The Battle of Grobnik field (Croatian: Bitka na Grobničkom polju) is a legendary battle that supposedly occurred in 1242 between the Croats and the Golden Horde (Mongols) in the area below the Grobnik Castle in the present-day Čavle municipality in Primorje-Gorski Kotar County, western Croatia. The legend was rec ... Read »


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    • Blind men and an elephant

    • The story of the blind men and an elephant originated in the Indian subcontinent from where it has widely diffused. It is a story of a group of blind men (or men in the dark) who touch an elephant to learn what it is like. Each one feels a different part, but only one part, such as the side or the tusk. They then compa ... Read »


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    • The Blue Jackal

    • The Blue Jackal is a story known throughout the Indian sub-continent. The earliest reference to the Blue Jackal can be found in Panchatantra, a collection of stories which depict animals in human situations (see anthropomorphism, Talking animals in fiction). In each of the stories every animal has a "personality" ... Read »


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    • The Book of the Reason and the Ignorance

    • The Book of the Reason and the Ignorance is the first part of the Shias oldest Oral tradition named as 'Osul'i Kafi' or the Principles Sufficient. In this book, Kuleini describes the importance of the reason in Shiite belief by traditions narrated by Shiite Imams. ... Read »


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    • The Brahmin and the Mongoose

    • The Brahmin and the Mongoose

      The Brahmin and the Mongoose (or The Brahmin's Wife and the Mongoose) is a folktale from India, and "one of the world's most travelled tales". It describes the rash killing of a loyal animal, and thus warns against hasty action. The story underlies certain legends in the West, such as that of Llewellyn and his dog Gele ... Read »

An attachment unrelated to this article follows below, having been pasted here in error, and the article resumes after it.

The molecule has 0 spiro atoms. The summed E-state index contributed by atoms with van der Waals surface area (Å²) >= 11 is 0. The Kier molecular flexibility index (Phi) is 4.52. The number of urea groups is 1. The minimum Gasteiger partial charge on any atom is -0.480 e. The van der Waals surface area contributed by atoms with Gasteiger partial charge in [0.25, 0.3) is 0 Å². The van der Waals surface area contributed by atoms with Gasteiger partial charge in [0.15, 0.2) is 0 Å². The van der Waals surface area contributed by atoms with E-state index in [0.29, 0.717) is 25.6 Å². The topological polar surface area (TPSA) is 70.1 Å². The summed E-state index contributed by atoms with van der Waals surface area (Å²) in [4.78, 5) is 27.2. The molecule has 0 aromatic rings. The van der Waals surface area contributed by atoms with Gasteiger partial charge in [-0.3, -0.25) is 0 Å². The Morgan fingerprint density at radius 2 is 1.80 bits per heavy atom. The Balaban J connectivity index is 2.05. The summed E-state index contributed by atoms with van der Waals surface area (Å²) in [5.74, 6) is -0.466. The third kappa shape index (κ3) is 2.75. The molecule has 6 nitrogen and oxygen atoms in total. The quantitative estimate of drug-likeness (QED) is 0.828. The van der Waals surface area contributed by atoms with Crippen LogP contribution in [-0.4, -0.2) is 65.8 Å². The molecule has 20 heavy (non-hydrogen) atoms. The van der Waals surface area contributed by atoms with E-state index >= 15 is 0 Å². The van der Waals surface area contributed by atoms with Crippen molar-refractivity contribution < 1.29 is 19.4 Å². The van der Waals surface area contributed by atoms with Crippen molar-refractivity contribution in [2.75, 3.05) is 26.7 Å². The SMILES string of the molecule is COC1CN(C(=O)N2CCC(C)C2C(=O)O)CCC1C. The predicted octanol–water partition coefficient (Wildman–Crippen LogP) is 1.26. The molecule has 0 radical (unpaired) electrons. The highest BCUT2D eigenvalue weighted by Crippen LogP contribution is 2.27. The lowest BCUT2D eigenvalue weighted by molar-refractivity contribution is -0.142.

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    • Caravan of Dreams (book)

    • Caravan of Dreams

      Caravan of Dreams is a book by Idries Shah first published in 1968 by Octagon Press as part of his presentation of traditional Eastern teachings and Sufi ideas for contemporary society. New editions of the book were published in 2015 by The Idries Shah Foundation. Shah relates the title to three traditional sources: t ... Read »


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    • For Want of a Nail

    • For want of a nail the shoe was lost. For want of a shoe the horse was lost. For want of a horse the rider was lost. For want of a rider the message was lost. For want of a message the battle was lost. For want of a battle the kingdom was lost. And all for the want of a horseshoe nail. "For Want of a Nail" is a prover ... Read »